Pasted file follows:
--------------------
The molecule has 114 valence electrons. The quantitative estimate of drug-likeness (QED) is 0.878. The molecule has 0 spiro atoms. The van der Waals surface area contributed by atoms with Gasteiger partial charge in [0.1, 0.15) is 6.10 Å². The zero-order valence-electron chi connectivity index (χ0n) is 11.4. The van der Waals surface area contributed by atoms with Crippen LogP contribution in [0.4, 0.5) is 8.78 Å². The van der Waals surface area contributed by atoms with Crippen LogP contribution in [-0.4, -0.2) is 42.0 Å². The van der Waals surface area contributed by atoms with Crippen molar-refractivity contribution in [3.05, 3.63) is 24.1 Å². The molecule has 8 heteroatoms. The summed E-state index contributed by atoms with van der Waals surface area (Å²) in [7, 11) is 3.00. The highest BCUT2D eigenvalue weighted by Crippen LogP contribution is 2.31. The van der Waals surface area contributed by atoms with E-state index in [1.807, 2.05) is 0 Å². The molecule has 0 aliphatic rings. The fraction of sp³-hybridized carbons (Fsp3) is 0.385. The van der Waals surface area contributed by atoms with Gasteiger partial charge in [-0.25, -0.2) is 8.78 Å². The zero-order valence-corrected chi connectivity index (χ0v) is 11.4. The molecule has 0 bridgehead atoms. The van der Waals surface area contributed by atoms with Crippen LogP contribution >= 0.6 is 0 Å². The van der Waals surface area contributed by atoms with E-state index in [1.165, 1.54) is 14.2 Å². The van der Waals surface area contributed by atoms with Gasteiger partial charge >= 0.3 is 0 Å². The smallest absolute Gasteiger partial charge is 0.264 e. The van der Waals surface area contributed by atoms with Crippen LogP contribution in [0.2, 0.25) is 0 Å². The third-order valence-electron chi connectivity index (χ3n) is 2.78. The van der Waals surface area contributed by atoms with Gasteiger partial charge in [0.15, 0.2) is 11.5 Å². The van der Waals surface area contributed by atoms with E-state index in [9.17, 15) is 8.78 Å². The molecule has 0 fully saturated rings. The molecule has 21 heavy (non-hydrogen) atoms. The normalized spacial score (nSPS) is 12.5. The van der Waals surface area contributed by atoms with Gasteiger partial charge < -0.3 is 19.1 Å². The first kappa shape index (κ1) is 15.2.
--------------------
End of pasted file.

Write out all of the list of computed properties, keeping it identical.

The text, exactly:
The molecule has 114 valence electrons. The quantitative estimate of drug-likeness (QED) is 0.878. The molecule has 0 spiro atoms. The van der Waals surface area contributed by atoms with Gasteiger partial charge in [0.1, 0.15) is 6.10 Å². The zero-order valence-electron chi connectivity index (χ0n) is 11.4. The van der Waals surface area contributed by atoms with Crippen LogP contribution in [0.4, 0.5) is 8.78 Å². The van der Waals surface area contributed by atoms with Crippen LogP contribution in [-0.4, -0.2) is 42.0 Å². The van der Waals surface area contributed by atoms with Crippen molar-refractivity contribution in [3.05, 3.63) is 24.1 Å². The molecule has 8 heteroatoms. The summed E-state index contributed by atoms with van der Waals surface area (Å²) in [7, 11) is 3.00. The highest BCUT2D eigenvalue weighted by Crippen LogP contribution is 2.31. The van der Waals surface area contributed by atoms with E-state index in [1.807, 2.05) is 0 Å². The molecule has 0 aliphatic rings. The fraction of sp³-hybridized carbons (Fsp3) is 0.385. The van der Waals surface area contributed by atoms with Gasteiger partial charge in [-0.25, -0.2) is 8.78 Å². The zero-order valence-corrected chi connectivity index (χ0v) is 11.4. The molecule has 0 bridgehead atoms. The van der Waals surface area contributed by atoms with Crippen LogP contribution >= 0.6 is 0 Å². The van der Waals surface area contributed by atoms with E-state index in [1.165, 1.54) is 14.2 Å². The van der Waals surface area contributed by atoms with Gasteiger partial charge >= 0.3 is 0 Å². The smallest absolute Gasteiger partial charge is 0.264 e. The van der Waals surface area contributed by atoms with Crippen LogP contribution in [0.2, 0.25) is 0 Å². The third-order valence-electron chi connectivity index (χ3n) is 2.78. The van der Waals surface area contributed by atoms with Gasteiger partial charge in [0.15, 0.2) is 11.5 Å². The van der Waals surface area contributed by atoms with E-state index in [9.17, 15) is 8.78 Å². The molecule has 0 fully saturated rings. The molecule has 21 heavy (non-hydrogen) atoms. The normalized spacial score (nSPS) is 12.5. The van der Waals surface area contributed by atoms with Gasteiger partial charge < -0.3 is 19.1 Å². The first kappa shape index (κ1) is 15.2.